In order to improve the availability of the proposed model, we reduced the comprehensive models to include the most important 14 risk factors selected from the comprehensive RSF analysis and developed a simplified model. The error rates for ensemble cumulative hazard function and VIMP for predictors are presented in Figure 2 with an estimated c-statistic of 0.799 (the detailed method for calculating prediction error and VIMP is presented in Section 2). Figure 3 gives the correlation between ensemble survival function and nonparametric Nelson-Aalen estimator, which is an alternative estimator for Kaplan-Meier. From the figure we can see that the ensemble survival function is very close to the curve with Nelson-Aalen estimator (, ). In other words, the estimated survival function using RSF basically conforms to the real survival curve.

Figure 2: Error rates with simplified RSF for ensemble cumulative hazard function and VIMP for predictors. ClsII indicates class II agents. indicates log of index.
Figure 3: (a) Ensemble survival function for each individual. Red line is overall ensemble survival, while green line is Nelson-Aalen estimator. (b) Comparison of the population ensemble survival function and the Nelson-Aalen estimator.
3.4. Risk Model Predicting 1-Year Mortality with CPH

As presented in Section 2.3, we also use traditional CPH for comparison to demonstrate the effectiveness of the proposed RSF model. After multivariable CPH analysis with all 40 predictors, the following 23 risk factors presented in Table 3 were found to be independent significant predictors for mortality, during which the first 6 important predictors with highest absolute BC coefficient were decreasing K, decreasing BMI, cardiac arrest, class III agents, increasing age, and BUN. The predictive accuracy of the model was reasonable, with a c-statistic of 0.733 using 10-fold cross validation. These variables are a bit different from RSF based model as the RSF identified the nonlinear effect of the continuous variables on the mortality, which will be discussed in Section 4.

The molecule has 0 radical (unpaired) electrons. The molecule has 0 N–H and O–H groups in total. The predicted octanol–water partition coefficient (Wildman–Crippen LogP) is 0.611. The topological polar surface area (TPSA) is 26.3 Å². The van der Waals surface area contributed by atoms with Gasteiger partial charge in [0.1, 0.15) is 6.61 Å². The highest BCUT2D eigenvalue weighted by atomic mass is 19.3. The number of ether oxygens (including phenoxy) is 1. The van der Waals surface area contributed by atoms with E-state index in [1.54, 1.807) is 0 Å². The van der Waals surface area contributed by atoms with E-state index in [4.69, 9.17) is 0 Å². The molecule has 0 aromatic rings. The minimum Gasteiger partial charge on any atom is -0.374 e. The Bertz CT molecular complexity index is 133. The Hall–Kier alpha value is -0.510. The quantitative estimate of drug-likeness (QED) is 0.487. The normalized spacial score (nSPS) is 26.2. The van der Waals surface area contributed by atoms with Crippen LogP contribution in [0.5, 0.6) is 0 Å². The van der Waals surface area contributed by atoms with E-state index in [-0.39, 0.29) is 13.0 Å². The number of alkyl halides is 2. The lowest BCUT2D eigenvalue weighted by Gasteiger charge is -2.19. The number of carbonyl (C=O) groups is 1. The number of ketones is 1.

Table 3: Cox proportional hazard model with comprehensive risk factors.

4. Discussion

4.1. Complex Patterns and Interactions Identified Using RSF

Figure 4 shows the marginal effect of a given continuous variable on the 1-year mortality from RSF analysis. From the figure we can see that the association between the continuous variables like BMI, BR, AST, SCR, and NA and 1-year mortality is nonlinear. Figure 5 displays how the RSF model shows interaction among the 3 most important continuous variables including BUN, AST, and BMI and 1-year predicted mortality. Patients with the highest BUN and AST have the largest mortality and most have low BMI. One-year predicted mortality increased sharply with the elevation of BUN, with about 15% for those with a BUN below 20 mg/dL and nearly 50% for those with a BUN above 58 mg/dL. The mortality rate depends more on AST than BMI for patients with lower BUN, while more on BMI for those with higher BUN. The above mentioned interactions and nonlinear relationships were not prespecified by the analyst but identified by the forest. That is why the RSF has a better discrimination ability than CPH with the error rate (1-c-statistic) of 19% (the details about estimated error rate according to different grown trees can be seen from Figure 6).

Figure 4: Ensemble mortality against given continuous variables. Mortality is presented in terms of total death number. Points colored with blue correspond to events, while black ones correspond to censored observations. indicates log of index.